Cambodian Sanctuary Operations

Much of this accelerated progress in Vietnamization was due to the now indisputable military success of the allied operations against the enemy sanctuaries in Cambodia last spring.

The March 18 deposition of Prince Sihanouk caught us, as well as everyone else, completely by surprise. The situation that had existed in Cambodia, with the North Vietnamese and Viet Cong occupying a series of enclaves along the border, represented a troublesome but not insuperable obstacle to our efforts in South Vietnam. Our first reaction to Prince Sihanouk's removal was to encourage the negotiations which the Cambodian government was seeking with the Communists. However, Hanoi flatly refused such a course and rapidly spread out its forces to link up its base areas and pose a growing threat to the neutral government in Phnom Penh.

As I pointed out in my final report on the Cambodian operations, enemy actions during April and captured enemy documents unmistakably show their intentions. We faced the prospect of one large enemy base camp six hundred miles along South Vietnam's flank; a solid supply route from the port of Sihanoukville through which most of the war materiel for the southern half of South Vietnam had come in the previous six years; and a vast staging and sanctuary area from which to attack allied forces in Vietnam with impunity. This would have meant increased enemy attacks, higher casualties among our men and our allies and a clear threat to Vietnamization, the withdrawal program and the security of South Vietnam.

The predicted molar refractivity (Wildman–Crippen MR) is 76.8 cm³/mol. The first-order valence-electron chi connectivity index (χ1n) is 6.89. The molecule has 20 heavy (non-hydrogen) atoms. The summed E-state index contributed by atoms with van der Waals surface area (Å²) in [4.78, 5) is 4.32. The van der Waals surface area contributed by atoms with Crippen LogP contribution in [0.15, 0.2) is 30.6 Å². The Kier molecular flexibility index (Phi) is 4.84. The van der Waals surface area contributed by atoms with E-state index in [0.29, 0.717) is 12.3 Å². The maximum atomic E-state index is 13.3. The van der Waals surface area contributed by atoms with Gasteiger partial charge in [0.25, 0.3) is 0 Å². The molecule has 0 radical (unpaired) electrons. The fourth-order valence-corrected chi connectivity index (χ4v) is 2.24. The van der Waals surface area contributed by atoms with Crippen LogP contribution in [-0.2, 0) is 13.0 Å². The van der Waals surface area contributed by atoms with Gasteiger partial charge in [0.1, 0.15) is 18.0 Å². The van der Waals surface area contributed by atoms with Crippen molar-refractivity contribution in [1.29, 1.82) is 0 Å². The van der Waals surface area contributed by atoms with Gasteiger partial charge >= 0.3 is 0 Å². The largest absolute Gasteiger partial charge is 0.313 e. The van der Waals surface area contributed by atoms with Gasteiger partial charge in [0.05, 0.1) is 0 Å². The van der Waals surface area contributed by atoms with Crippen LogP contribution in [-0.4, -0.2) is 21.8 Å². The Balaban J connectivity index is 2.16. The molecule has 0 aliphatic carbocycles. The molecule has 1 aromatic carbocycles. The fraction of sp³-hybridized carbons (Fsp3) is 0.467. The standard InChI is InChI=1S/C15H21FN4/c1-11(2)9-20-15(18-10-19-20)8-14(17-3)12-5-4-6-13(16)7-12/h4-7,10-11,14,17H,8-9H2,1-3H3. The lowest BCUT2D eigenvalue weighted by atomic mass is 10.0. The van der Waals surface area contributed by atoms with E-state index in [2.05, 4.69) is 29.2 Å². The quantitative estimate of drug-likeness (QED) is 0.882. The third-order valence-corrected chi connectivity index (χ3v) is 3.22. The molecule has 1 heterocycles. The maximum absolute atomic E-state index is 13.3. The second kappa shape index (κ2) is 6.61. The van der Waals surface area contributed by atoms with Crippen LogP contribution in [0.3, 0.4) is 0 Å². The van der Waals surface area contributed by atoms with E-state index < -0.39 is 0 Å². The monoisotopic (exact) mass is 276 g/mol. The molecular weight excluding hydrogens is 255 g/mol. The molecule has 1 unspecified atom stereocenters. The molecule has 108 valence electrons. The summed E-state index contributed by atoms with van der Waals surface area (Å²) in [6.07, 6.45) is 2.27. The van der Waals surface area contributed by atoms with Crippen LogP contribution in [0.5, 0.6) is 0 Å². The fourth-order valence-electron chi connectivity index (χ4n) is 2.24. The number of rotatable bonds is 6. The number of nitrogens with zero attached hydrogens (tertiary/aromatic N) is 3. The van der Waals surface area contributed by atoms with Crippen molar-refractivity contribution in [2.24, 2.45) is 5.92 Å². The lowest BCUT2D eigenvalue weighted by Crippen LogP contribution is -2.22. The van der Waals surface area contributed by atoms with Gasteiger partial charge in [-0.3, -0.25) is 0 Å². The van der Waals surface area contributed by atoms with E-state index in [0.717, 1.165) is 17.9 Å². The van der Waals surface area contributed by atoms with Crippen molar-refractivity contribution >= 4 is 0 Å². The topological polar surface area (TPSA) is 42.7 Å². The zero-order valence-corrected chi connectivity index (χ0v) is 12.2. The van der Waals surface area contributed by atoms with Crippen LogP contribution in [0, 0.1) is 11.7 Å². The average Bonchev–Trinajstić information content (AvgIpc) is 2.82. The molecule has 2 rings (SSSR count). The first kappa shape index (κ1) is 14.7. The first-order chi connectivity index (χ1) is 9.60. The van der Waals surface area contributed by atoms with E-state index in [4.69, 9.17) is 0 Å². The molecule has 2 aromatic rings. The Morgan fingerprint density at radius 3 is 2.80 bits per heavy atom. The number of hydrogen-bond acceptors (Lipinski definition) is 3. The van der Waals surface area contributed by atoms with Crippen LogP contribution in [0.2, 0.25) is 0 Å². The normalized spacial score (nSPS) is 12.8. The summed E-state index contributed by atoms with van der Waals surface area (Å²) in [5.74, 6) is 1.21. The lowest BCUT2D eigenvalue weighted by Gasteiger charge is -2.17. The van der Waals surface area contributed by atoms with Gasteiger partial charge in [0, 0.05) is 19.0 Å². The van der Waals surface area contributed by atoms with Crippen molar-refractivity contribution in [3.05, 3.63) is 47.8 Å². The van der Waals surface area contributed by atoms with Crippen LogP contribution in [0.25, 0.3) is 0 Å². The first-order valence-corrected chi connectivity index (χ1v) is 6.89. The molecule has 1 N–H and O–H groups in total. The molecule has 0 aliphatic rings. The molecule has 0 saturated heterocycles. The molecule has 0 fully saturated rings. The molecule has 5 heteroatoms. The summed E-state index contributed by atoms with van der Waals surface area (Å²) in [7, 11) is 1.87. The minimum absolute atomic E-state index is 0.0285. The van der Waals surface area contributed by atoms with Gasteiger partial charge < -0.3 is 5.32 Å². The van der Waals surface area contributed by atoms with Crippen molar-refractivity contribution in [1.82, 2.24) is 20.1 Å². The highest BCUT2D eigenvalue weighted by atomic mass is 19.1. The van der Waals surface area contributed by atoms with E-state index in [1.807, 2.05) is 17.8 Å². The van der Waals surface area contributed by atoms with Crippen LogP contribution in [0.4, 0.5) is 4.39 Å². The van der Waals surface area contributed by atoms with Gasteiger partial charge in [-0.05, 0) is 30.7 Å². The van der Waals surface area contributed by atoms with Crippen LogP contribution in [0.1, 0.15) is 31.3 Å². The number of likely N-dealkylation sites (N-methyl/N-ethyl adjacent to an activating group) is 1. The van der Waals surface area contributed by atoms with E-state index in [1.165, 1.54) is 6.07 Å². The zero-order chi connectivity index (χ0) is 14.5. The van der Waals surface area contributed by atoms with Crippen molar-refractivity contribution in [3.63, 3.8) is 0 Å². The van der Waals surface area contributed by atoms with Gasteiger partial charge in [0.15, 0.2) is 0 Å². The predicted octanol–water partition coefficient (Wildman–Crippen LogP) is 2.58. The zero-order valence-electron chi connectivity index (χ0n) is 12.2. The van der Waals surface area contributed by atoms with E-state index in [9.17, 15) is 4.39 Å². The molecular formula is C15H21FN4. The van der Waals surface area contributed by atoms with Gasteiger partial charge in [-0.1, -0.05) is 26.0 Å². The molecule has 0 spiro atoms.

Our choice, though difficult, seemed the more necessary the longer we pondered it. If we wished to pursue the policy of turning over responsibilities to the South Vietnamese and withdrawing our troops, we had to clear out the enemy sanctuaries. The alternative was to allow the enemy to build up this threat without challenge, to increase it's attacks and to raise allied casualties. This would sooner or later have confronted us with the choice of either halting our withdrawals, air continuing them but jeopardizing the lives of those remaining behind.

I preferred to make a difficult decision in April rather than magnifying our dilemma by postponement.

The results of our joint two-month operations with the South Vietnamese, and the subsequent sweeps of the sanctuaries by South Vietnamese forces, removed this threat. There were as well these positive results:

My decision to send U.S. ground forces into Cambodia, though clearly required because of these factors, was nevertheless anguishing because of the domestic reaction.

At the time those who urged an immediate American pullout from Vietnam were joined in protest by some who generally support our phased withdrawals but misread the Cambodian operations as a return to a policy of escalation. I believed then that the impact of these actions-reduced enemy activity, lowered U.S. casualties and continued withdrawals-would ultimately persuade some of the latter of the wisdom of our decision.

While many Americans may still disagree with that decision, I think the facts since June 30 have conclusively demonstrated not only the tactical success of the operations but also their strategic purpose of reducing American involvement in Vietnam.